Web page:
When I was a lot younger, I often thought of Dr. Martin Luther King as some sort mythical folklore character, a man who captivated an entire race of people with his speeches. As I grew older, I realized that in spite of his great and noble feats, MLK was a human being like the rest of us. But I digress when I tell you this, as the things that MLK was able to accomplish acted as extraordinarily large pieces of the struggle to end segregation in America. As we near MLK day, I imagine that many of us are enjoying the three day weekend, especially with the NFL playoffs occurring simultaneously and a new semester of college in its beginning stages. In light of these relaxation markers, we are apt to forget why we were blessed with a day off in the first place. As a nation, we have made many strides towards the goal of ending racism, such as electing a half black-half white politician to the presidential office. But my focus in making this post is not to give you a long and boring history of political and social problems in America, to put the spotlight on, in my opinion, the most influential musician in the history of American popular music.
In my few years, I have gathered that not many people know a lot about Bob Dylan. Due to a long and drawn out legal battle, for the most part Dylan’s studio music has been stripped of the Youtube outlet. Even fewer people know that after MLK delivered his “I Have A Dream Speech,” Dylan was the next voice to be heard in the March on Washington, unleashing the overall fury of the Sixties in the form of “Only a Pawn in Their Game,” a song about the slain civil rights leader Medgar Evars.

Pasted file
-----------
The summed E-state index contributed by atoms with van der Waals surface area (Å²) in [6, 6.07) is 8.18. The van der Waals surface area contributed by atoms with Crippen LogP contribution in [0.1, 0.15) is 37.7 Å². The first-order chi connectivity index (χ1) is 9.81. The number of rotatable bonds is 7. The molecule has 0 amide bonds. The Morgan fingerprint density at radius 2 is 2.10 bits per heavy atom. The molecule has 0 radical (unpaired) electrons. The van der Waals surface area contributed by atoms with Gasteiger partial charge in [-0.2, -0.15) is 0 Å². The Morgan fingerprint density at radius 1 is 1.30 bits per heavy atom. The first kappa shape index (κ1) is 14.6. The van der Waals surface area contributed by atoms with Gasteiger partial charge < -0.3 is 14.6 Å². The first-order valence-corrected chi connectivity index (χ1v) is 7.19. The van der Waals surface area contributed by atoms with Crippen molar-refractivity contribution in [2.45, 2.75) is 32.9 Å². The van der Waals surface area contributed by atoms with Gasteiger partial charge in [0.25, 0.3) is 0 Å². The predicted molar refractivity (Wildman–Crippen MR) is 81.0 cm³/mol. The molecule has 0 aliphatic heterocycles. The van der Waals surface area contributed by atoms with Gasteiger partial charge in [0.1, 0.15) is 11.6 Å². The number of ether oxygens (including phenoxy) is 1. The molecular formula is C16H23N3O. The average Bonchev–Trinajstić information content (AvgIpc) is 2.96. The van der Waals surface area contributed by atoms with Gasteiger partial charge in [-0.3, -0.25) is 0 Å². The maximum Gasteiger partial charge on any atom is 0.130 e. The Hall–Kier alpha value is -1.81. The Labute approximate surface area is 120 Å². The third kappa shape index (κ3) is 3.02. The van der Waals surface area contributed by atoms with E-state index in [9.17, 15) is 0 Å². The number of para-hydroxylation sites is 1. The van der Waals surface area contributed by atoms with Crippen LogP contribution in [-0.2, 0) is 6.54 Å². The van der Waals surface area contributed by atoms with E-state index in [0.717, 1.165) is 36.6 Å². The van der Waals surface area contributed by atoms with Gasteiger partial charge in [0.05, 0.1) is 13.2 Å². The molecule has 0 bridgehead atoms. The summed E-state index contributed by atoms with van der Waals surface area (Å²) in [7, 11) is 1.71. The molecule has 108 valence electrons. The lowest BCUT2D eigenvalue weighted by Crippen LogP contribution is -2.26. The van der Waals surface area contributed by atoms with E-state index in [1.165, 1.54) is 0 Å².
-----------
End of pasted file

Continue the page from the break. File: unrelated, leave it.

In the early Sixties, before the Fab Four, Bob Dylan made a name for himself by penning protest anthems all in the vein of folk music. Dylan released many classic folk themed recordings during this time, but somewhat switched his style to rock after some of his heroes, such as MLK and JFK were slain. Dylan has commented on this in books, interviews, and magazines, stating that he feared for his own life during the time, and felt it a wise decision to abstain from singing about such controversial topics as some of his earliest albums are famous for.
Because of this, many people wrongly point to the album Bringing it All Back Home, as the album that really ushered in the latter half of the Sixties Dylanesque style, but it was rather an album entitled Another Side of Bob Dylan that achieved these aims. On the album, Dylan mostly strays away from the protest songs that made him famous, instead making complex lyrics and compositions about love and life. One of the most often referred to songs on this album is the all encompassing “My Back Pages,” in which Dylan uses haunting imagery to convey his reasoning for switching up his style.
Other songs such as “Black Crow Blues,” and “It Ain’t Me Babe,” are cryptic love songs, because, as Dylan is probably most famous for, he approaches the love song in much the same way as folk singers approach the protest song, using diction goldmines and making complex allusions to history and literature. Other songs maintain Dylan’s lyrical prowess but are more lighthearted, such as “All I Really Want To Do,” in which Dylan cannot help but laughing at the hilarious promises he is making to the imaginary female subject.
If you are in the beginning stages of your Dylan odyssey, I would suggest checking out some of his more folk-rock orientated stuff before. But the genius of Another Side of Bob Dylan cannot be denied.